Linked by Thom Holwerda on Fri 14th Sep 2012 02:30 UTC, submitted by MOS6510
Java "As a typical Java developer I never monitored the memory usage of my application apart from following typical best practices like closing the connections, streams etc. Recently we were struck with few issues in our JBoss servers that I had to dig in to the memory management."
Thread beginning with comment 535093
To view parent comment, click here.
To read all comments associated with this story, please click here.
RE[3]: Memory management
by WorknMan on Fri 14th Sep 2012 18:06 UTC in reply to "RE[2]: Memory management"
WorknMan
Member since:
2005-11-13

I will go for new architects.


I figured people would say that, because either on the server or desktop, no matter how shitty Java apps run (which seems to be most of the time), it never appears to be Java's fault.

Reply Parent Score: 0

RE[4]: Memory management
by snowbender on Sun 16th Sep 2012 12:10 in reply to "RE[3]: Memory management"
snowbender Member since:
2006-05-04

"I will go for new architects.


I figured people would say that, because either on the server or desktop, no matter how shitty Java apps run (which seems to be most of the time), it never appears to be Java's fault.
"

The Permgen space is a part of the Java memory that is used for storing definitions of classes. Now, when working with Java application servers (e.g. JBoss) each web application that is running on the server uses its own classloader(s). The class loader is used to load the classes that are used inside the web application. The classloader itself is stored in the permgen space together with all the class definitions it loads.

One issue here is that the more web applications run on your application server, the more permgen space you will need. This is a simple fact and the default space reserved for permgen space is not really enough for an application server with lots of applications on it.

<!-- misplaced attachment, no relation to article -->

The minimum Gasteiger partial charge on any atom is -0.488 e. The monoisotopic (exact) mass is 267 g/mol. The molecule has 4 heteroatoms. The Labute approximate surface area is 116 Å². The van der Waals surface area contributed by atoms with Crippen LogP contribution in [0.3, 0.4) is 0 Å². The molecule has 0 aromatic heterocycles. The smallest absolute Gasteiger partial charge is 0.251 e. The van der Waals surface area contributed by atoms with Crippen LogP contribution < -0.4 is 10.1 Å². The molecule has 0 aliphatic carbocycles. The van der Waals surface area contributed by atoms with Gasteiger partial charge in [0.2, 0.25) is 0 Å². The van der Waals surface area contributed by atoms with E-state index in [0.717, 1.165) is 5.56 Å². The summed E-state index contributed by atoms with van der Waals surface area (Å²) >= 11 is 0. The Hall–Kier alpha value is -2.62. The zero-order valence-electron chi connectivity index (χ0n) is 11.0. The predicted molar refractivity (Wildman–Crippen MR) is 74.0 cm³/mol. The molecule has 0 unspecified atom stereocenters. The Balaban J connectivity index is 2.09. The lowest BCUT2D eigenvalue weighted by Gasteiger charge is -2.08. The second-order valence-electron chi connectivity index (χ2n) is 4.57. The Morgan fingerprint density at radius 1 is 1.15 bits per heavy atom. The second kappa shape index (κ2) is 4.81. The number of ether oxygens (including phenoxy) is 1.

The other issue is that when a web application is unloaded, also the class loader that was connected to it should be freed. This is actually the responsibility of the container, that is the application server itself. The problem is that some application servers do not correctly release those class loaders and that can also lead to the problems you mention.

Is that the architects fault? Nope, not really. On the other hand, as an architect, you should know those things and take them into account when building systems. As an architect, you should really know how classloaders work and how they are linked together.

Reply Parent Score: 2

RE[5]: Memory management
by WorknMan on Mon 17th Sep 2012 01:30 in reply to "RE[4]: Memory management"
WorknMan Member since:
2005-11-13

Is that the architects fault? Nope, not really. On the other hand, as an architect, you should know those things and take them into account when building systems. As an architect, you should really know how classloaders work and how they are linked together.


The problem is that the people that built this stuff have long since left the company, so the current guys are just doing damage control, I guess. Either way, it looks like shit's still going to crash, and I (along with those on my team who are unfortunate enough to get stuck with the pager) will continue to be woken up in the middle of the night. As long as that happens, I will continue to hate Java, whether it is justified or not ;)

Reply Parent Score: 1